6. Gather information about the users
a. View linux files that could contain user information
7. Brute force port 22/SSH
a. Use the gathered usernames to build a list of usernames and passwords
b. Use the list for brute forcing port 22/SSH
8. Examine home directory of users and exploit vulnerable application to get root
a. Examine the left behind source code
b. Determine how to inject commands
c. Inject commands to gain root privileges!

Socnet/social network:
Goal: Get root privilege on the machine (hostname: socnet)
1. Start by port scanning. Locate socnet VM’s IP address.
a. Port 22 and 5000 should be open. Mac address should be: 08:00:27:A6:E2:EC
2. Do an aggressive nmap scan on the target IP and find out which services are running
3. Visit the webpage on the target IP
a. Examine it for any vulnerabilities
4. Use dirb to scan the website for hidden pages
5. Use the input on the hidden page to test code
b. Try Python’s time.sleep module and see if website will take sleep and take longer to
respond. Try 5 second sleep then 10 second sleep to observe different response times.
6. Abuse to the code testing functionality to get a reverse shell
7. Setup a more stable reverse shell with meterpreter
b. Create the reverse shell binary
c. Transfer the binary to target machine using a webserver on the attacker machine and
running wget on the target machine
d. Use metasploit to handle meterpreter reverse shell
8. Utilize the ‘arp’ command in meterpreter to look for other machines on the target network
9. Utilize the ‘ifconfig’ command in meterpreter to get targets network information
10. Using metasploit, setup a route via meterpreter session
11. Utilize auxiliary/scanner/portscan/tcp to scan other machines on the target network
12. Google open ports and find out what they’re used for
13. Utilize meterpreter session to do port forwarding from your local machine to the machine with
port 9200 open
14. Utilize curl and query machine with port 9200 open and find what’s running on it, including any
version numbers
15. Exploit the service running on port 9200
a. Search for an exploit that works against version of service running on 9200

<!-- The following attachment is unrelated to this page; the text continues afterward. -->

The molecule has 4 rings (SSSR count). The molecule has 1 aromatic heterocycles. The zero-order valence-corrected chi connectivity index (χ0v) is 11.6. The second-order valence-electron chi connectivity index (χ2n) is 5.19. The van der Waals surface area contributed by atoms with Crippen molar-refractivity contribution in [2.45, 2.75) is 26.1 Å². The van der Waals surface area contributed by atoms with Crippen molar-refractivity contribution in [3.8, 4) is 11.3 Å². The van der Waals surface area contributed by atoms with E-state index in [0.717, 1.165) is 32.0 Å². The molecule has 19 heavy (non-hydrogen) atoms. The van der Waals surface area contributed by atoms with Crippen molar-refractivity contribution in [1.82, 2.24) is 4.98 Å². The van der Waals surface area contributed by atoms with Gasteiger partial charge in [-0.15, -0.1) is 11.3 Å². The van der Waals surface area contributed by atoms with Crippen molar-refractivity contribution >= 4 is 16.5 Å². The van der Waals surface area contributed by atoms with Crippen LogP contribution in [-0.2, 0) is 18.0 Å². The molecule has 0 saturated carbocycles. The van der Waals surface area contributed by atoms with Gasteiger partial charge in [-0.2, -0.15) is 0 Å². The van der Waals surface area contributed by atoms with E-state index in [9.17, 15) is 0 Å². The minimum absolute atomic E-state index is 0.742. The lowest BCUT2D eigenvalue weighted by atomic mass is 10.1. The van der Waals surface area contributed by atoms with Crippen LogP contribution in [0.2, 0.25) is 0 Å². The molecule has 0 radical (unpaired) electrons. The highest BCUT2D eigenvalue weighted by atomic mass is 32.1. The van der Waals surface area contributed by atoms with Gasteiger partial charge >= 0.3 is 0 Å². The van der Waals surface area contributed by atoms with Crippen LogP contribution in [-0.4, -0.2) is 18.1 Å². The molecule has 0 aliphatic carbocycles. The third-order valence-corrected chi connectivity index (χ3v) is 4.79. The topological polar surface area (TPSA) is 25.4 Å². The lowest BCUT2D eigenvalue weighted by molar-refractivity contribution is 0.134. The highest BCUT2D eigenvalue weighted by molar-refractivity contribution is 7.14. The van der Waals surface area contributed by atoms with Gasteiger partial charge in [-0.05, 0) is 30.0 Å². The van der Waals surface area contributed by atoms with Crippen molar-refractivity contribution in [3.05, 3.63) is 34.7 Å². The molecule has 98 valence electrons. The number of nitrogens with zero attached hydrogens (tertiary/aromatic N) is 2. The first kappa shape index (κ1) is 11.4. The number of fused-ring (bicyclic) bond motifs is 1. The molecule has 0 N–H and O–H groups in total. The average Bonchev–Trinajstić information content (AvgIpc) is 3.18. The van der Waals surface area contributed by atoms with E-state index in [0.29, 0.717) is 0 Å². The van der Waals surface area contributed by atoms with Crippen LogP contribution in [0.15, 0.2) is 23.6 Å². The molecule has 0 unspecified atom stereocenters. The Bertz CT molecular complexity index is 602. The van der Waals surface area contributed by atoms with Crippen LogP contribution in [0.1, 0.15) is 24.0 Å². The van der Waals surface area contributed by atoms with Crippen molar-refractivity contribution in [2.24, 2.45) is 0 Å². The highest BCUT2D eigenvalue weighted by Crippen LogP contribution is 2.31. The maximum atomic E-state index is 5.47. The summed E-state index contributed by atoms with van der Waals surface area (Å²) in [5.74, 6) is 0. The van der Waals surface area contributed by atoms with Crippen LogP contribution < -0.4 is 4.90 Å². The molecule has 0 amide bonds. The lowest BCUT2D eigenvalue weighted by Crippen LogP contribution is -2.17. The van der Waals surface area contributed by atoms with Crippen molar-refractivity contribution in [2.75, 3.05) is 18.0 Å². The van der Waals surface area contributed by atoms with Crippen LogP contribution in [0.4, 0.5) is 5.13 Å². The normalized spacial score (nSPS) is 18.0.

b. Utilize the exploit and gain shell access
c. Examine / directory for interesting files
16. Utilize passwords file collected from machine with port 9200 open, crack the passwords, and
build a username and password list
17. Attack SSH running on the target machine with the username and password list
18. After logging in successfully on the target machine via SSH, gather machine information
a. Get OS info
b. Get kernel info
c. Arch info (64bit or 32bit)
19. Use privesc exploit to get root privs
a. Utilize collected info to search for privesc exploits
b. Compile the privesc exploits and transfer the compiled files to target system using SCP
c. Execute the exploits to finally get root privs

Socnet2/social network 2:
Goal: Get root privilege on the machine
1. Start by port scanning and locating socnet2 VM.
a. Port 22, 80, and 8000 should be open. Mac address should be: 08:00:27:e9:e5:e6
2. Do an aggressive nmap scan and find more information about the services running
3. Visit webservers
4. Visit webserver on port 80 and examine it
a. Sign up
b. Explore the site
c. Look for any issues
5. Get a backdoor on the webserver
a. Utilize file upload functionality to get a backdoor on the webserver
b. Run the backdoor
6. Utilized the backdoor to find more information about whats running on port 8000
a. Examine the file system, processes
b. Be sure to read social network posts as well
7. Abuse the service running on port 8000 to get another shell
a. Examine the source code for the service running on port 8000
b. Write a custom tool/script to gain shell through service running on port 8000
8. Load a meterpreter backdoor on the victim machine and utilize it to examine files in the users
9. Write an exploit for SUID binary
a. Find the SUID binary in the user folder
b. Binary includes a backdoor function
c. Download the binary, use a debugger, and different inputs to trigger a crash and control
the EIP
d. Create a working exploit that launches backdoor function
10. Put the exploit on victim machine and exploit the SUID binary to get root

Moriarty Corp:
Goal: Get all the flags

No guide or hints. Sorry.